photo of Intellectual Property Blocks

On March 27, 2020, President Trump signed the Coronavirus Aid, Relief, and Economic Security Act (CARES Act), which provides, in part, the United States Patent and Trademark Office (USPTO) with the authority during the current emergency to “toll, waive, adjust, or modify any timing deadline established,” in the Patent Act, Trademark Act, and the Copyright Act, including regulations implementing timing deadlines. Before taking such action, the USPTO must determine that the COVID-19 emergency “(1) materially affects the functioning of the patent and trademark office; (2) prejudices the rights of applicants, registrants, patent owners, or others appearing before the office; or… Read more


Mar 25, 2020

Impact of COVID-19 on Intellectual Property

COVID 19 on keyboard

The reach of COVID-19 has been felt across all facets of life. Travel bans have been enacted. Primary schools have canceled classes, and colleges have turned to full time online education. Supplies of toilet paper and hand sanitizer are scarce. The world of intellectual property has not been spared either, but COVID-19 has not brought it to a halt. IP right enforcement means have been impacted. Trademarks, trade secrets, patents, and copyrights fall under the jurisdiction of the U.S. federal court system, the latter two exclusively. Many federal district courts have issued orders greatly reducing physical access. For example, the… Read more


Mar 19, 2020

Federal Circuit Provides Clarity on the Question of Whether Computer Equipment Can Serve as a Basis for Venue in Patent Infringement Actions

intellectual property law

Last year, we published an article concerning whether the presence of computer servers satisfies the “regular and established place of business” requirement for establishing proper venue in patent cases Establishing Proper Venue in Patent Cases.  In that article, we discussed the Federal Circuit’s refusal to grant a writ of mandamus filed by Google in patent litigation initiated by SEVEN Networks, LLC in U.S. District Court for the Eastern District of Texas.  In that litigation, Judge Rodney Gilstrap denied a motion by Google to transfer venue, finding that Google’s provision of Google Global Cache (GGC) servers that were owned by Google but… Read more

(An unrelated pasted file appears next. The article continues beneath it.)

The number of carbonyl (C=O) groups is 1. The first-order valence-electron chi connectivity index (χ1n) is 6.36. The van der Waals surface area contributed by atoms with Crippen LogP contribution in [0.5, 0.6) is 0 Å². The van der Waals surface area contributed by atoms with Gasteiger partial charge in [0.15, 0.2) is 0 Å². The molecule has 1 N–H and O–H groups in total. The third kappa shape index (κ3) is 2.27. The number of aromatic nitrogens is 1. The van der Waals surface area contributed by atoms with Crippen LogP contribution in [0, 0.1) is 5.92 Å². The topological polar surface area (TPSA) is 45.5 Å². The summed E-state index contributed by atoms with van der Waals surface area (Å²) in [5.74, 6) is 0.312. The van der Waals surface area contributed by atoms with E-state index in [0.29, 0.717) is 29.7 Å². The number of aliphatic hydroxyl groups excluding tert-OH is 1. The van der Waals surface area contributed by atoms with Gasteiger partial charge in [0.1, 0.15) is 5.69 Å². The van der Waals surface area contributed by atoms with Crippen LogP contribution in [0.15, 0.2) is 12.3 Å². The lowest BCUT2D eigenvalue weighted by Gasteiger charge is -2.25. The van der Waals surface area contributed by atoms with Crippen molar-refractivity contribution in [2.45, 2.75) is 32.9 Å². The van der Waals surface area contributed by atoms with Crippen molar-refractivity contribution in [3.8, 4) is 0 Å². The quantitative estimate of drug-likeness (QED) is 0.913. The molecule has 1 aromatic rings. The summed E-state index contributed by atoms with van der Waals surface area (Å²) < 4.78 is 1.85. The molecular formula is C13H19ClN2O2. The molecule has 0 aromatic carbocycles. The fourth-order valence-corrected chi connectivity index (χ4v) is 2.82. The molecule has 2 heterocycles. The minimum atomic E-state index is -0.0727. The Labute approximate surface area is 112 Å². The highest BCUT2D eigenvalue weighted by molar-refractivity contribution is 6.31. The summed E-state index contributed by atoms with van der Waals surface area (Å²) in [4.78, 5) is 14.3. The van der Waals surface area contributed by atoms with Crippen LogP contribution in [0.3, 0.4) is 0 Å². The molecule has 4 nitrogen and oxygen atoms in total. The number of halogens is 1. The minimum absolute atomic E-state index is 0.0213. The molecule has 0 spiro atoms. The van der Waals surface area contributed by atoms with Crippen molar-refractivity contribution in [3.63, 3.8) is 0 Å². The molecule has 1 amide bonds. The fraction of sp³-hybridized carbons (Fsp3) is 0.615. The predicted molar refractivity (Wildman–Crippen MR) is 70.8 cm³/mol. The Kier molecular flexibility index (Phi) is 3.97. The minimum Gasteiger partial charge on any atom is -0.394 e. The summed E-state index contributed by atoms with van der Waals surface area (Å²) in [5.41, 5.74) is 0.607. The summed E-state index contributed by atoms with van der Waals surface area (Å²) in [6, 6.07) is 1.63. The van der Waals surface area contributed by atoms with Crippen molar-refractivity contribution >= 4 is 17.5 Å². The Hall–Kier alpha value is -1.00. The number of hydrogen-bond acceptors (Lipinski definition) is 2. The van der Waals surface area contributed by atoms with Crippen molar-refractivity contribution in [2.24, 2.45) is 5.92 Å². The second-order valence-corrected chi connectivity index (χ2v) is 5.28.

Mar 12, 2020

Can’t Touch This: Visual Artists’ “Moral Rights” and Real Estate Implications

Photo of Artist painting on wall

On Thursday, February 20, 2020, the United States Court of Appeals for the Second Circuit released a long-awaited final ruling on an issue of first impression regarding interpretation of the Visual Rights Act of 1990 (“VARA”). VARA provides unique federal protection granting artists of eligible visual artworks, regardless of whether the artist is the copyright owner, certain moral rights in their visual works. The rights include the ability to prevent any “intentional distortion, mutilation, or other modification” of their work that would be prejudicial to the artist’s “honor or reputation,” and to prevent any destruction of a work of “recognized… Read more


Mar 4, 2020

The Strictly Limited Scope of Inter Partes Review

Patent Law

Last month, the United States Court of Appeals for the Federal Circuit (CAFC) issued an opinion in the case of Samsung Electronics America, Inc. v Prisua Engineering Corp., case number 2019-1169, again holding that the authority of the Patent Trial and Appeal Board (Board) to institute an inter partes review (IPR) is statutorily limited only to grounds of anticipation and obviousness, under 35 U.S.C. §§ 102 and 103; though further clarifying that the Board also may not expand the scope of a properly instituted IPR to address other patentability requirements beyond the statutorily authorized grounds. The Leahy-Smith America Invents Act… Read more